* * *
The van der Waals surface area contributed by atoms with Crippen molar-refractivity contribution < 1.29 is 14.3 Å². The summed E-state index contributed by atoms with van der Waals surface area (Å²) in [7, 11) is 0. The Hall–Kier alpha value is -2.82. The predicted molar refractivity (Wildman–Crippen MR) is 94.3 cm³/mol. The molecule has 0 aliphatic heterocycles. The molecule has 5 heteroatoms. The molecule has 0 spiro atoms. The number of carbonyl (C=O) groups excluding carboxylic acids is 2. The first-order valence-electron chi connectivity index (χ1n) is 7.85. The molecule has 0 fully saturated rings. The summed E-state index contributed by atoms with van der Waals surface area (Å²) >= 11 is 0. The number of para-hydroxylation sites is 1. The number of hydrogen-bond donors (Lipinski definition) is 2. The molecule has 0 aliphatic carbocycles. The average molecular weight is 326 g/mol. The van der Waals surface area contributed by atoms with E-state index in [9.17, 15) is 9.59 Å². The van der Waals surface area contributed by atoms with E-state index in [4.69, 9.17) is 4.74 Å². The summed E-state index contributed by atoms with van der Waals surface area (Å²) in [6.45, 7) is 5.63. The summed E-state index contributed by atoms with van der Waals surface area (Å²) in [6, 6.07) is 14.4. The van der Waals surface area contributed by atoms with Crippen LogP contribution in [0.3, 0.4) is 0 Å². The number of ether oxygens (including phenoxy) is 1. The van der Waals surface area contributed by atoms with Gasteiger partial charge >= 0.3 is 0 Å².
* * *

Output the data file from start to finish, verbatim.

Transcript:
The van der Waals surface area contributed by atoms with Crippen molar-refractivity contribution < 1.29 is 14.3 Å². The summed E-state index contributed by atoms with van der Waals surface area (Å²) in [7, 11) is 0. The Hall–Kier alpha value is -2.82. The predicted molar refractivity (Wildman–Crippen MR) is 94.3 cm³/mol. The molecule has 0 aliphatic heterocycles. The molecule has 5 heteroatoms. The molecule has 0 spiro atoms. The number of carbonyl (C=O) groups excluding carboxylic acids is 2. The first-order valence-electron chi connectivity index (χ1n) is 7.85. The molecule has 0 fully saturated rings. The summed E-state index contributed by atoms with van der Waals surface area (Å²) >= 11 is 0. The number of para-hydroxylation sites is 1. The number of hydrogen-bond donors (Lipinski definition) is 2. The molecule has 0 aliphatic carbocycles. The average molecular weight is 326 g/mol. The van der Waals surface area contributed by atoms with E-state index in [9.17, 15) is 9.59 Å². The van der Waals surface area contributed by atoms with E-state index in [4.69, 9.17) is 4.74 Å². The summed E-state index contributed by atoms with van der Waals surface area (Å²) in [6.45, 7) is 5.63. The summed E-state index contributed by atoms with van der Waals surface area (Å²) in [6, 6.07) is 14.4. The van der Waals surface area contributed by atoms with Crippen LogP contribution in [0.3, 0.4) is 0 Å². The number of ether oxygens (including phenoxy) is 1. The van der Waals surface area contributed by atoms with Gasteiger partial charge >= 0.3 is 0 Å².